An olive-coloured oblong ticket stub sits on my desk as it has done since the day I was given it. No 01929. Scarborough Cricket Club. Pass out ticket.
Thousands of county cricket fans are given one annually when dipping out of the Scarborough Cricket Club gates at the interval for a poke of chips or to savour the jewelled reflection of the North Sea.
This faded paper memento from the Scarborough Cricket Festival is a snapshot of why watching Yorkshire County Cricket Club at the coast has retained its magic since the migration began in 1876.
When we visit British seaside towns, we step into a time warp and are transported back to our childhoods; riding the donkeys on North Bay beach or watching the naval battle on the lake at Peasholm Park.
It was this newspaper’s former Cricket Correspondent James Maurice Kilburn who famously described the Scarborough Cricket Festival as “first-class cricket on holiday” and it’s that relaxed air that appeals to so many.
Cricket fans will leave a simple message with their bed and breakfast when they depart Scarborough: Book me in again, once the fixtures are out.
This ritual is engrained across generations; they flock each August for the salty tang in the air, the seagulls’ beseeching cries and the chance to watch their beloved Yorkshire over four days.
At a time when focus in professional cricket is on the shortest format of the game and Twenty20 dominates the agenda, there is still an appetite for a drama that takes its time to play out. It’s a source of pride that crowds at Scarborough routinely top attendance figures in the County Championship.
To the uninitiated, a stroll along North Marine Road is to be oblivious that a cricket ground is nestled nearby, out of sight and cocooned by terraced houses.
Entrance to Scarborough Cricket Club is through the ‘rush preventative’ turnstiles by W T Ellison & Co. Limited of Manchester; collector’s items in their own right from a past century and a nod to the old-fashioned.
To observe the early-bird supporters who have queued at the gates is to witness a comical race for favoured seats, including the unreserved pavilion enclosure through which the players walk onto the field.
For those not under starter’s orders, many pause in wonder and can’t help smiling. The playing surface, expertly maintained by groundsman John Dodds, is below eye-level. The Popular Bank wooden benches wrap around like weather-beaten ribs and give Scarborough the feel of an ancient amphitheatre.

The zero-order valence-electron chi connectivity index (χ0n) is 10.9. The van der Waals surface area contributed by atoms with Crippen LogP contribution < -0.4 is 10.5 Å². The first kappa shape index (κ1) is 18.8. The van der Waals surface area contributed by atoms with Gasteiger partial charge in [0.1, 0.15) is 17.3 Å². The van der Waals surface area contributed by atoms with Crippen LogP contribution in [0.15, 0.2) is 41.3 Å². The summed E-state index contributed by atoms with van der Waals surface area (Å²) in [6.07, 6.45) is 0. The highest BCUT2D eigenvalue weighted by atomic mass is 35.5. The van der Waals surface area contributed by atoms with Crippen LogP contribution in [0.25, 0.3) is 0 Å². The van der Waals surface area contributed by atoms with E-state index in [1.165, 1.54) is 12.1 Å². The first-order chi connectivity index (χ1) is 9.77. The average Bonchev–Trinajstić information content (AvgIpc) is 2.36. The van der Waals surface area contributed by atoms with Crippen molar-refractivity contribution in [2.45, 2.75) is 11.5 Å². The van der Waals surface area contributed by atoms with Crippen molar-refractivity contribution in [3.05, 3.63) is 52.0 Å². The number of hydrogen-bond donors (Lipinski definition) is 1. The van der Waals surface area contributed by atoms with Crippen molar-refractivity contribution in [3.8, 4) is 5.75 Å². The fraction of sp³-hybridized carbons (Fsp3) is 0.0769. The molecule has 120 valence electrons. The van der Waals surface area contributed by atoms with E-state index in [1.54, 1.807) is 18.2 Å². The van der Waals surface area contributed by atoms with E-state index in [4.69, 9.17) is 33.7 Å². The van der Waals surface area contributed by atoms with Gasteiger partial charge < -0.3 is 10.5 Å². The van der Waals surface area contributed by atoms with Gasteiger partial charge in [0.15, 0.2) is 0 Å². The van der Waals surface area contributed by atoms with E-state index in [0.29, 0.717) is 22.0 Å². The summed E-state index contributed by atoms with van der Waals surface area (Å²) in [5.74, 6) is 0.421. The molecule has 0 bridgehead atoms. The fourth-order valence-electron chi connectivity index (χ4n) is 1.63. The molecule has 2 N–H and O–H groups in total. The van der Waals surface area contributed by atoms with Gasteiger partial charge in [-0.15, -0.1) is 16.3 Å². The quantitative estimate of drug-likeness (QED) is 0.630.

Unlike Test match arenas, there are no barriers so children can sit with their feet on the grass, clutching an autograph bat to be signed, while an England international fields a few feet away. It is an intimate, inclusive experience of county cricket; best demonstrated at lunch and tea intervals when spectators fill the outfield to play games with family and friends.
A popular pastime is to stroll out to the middle where the cricket square is condoned off and observe the ground staff repainting the lines and rolling the pitch. It’s a recurring tradition; just something you do at the cricket and while there’s little to be usefully gleaned, you feel closer to the professionals as a result.
After all, many of the finest players ever to have graced the game include North Marine Road on their CV from Bradman to Tendulkar and Trueman to Boycott. It was dubbed the ‘Sixth Test’ with touring sides finishing up at Scarborough after playing England.
However, the reduction of the County Championship, allied with changing player priorities and more tournaments meant Scarborough’s status dwindled, as did the Festival’s length.
No matter. There is joy aplenty to be found in the modern festival whether that’s relaxing on a deckchair outside the hospitality marquee or stocking up on slabs of chocolate cake from the Tea Room. I’ve grown particularly fond of the apple crumble, with its own custard moat, from the North Bay Cafe on the corner of North Marine Road.
Everyone has a story to tell about the Scarborough Festival and they do so with an affection; as if the setting itself is an old friend.
Play was once paused in 1979 when a match between Yorkshire and Middlesex was hit by an aphid invasion as squadron after squadron of greenfly filled the skies. There was the time when North Marine Road became alive with ladybirds who had descended en masse; particularly seeking out anyone dressed in yellow.
A favourite tale of mine is of the tannoy at Scarborough Cricket Club which has something of a mind of its own and can get accidentally hijacked by outside broadcasts. The PA system once picked up a local funeral service; a bemused batsman made his way out to start his innings with the Lord is my Shepherd booming in his ears.
Despite the gentle surroundings, the cricket can be full-throttle with a partisan Yorkshire crowd roaring on their heroes. Championships have been won by the coast and reputations forged but there are plenty of memories that point to a more relaxed approach at times.
Sir Michael Parkinson had his own World XI in the Festival for several years and remembers the teams being given a formidable Balkan vodka to aid preparations. Geoffrey Boycott once went out to bat with itching powder in his cap, the unsuspecting victim of a practical joke.
The Scarborough Cricket Festival continues to be a sporting institution; a date in the diary around which life’s other commitments can be reshuffled.
Last of the Summer Wickets: Tales from the Scarborough Cricket Festival by John Fuller is published by Great Northern Books, priced £9.99.
Scarborough Cricket Festival, Scarborough Cricket Ground, August 18 to 21. Tickets £12 to £18.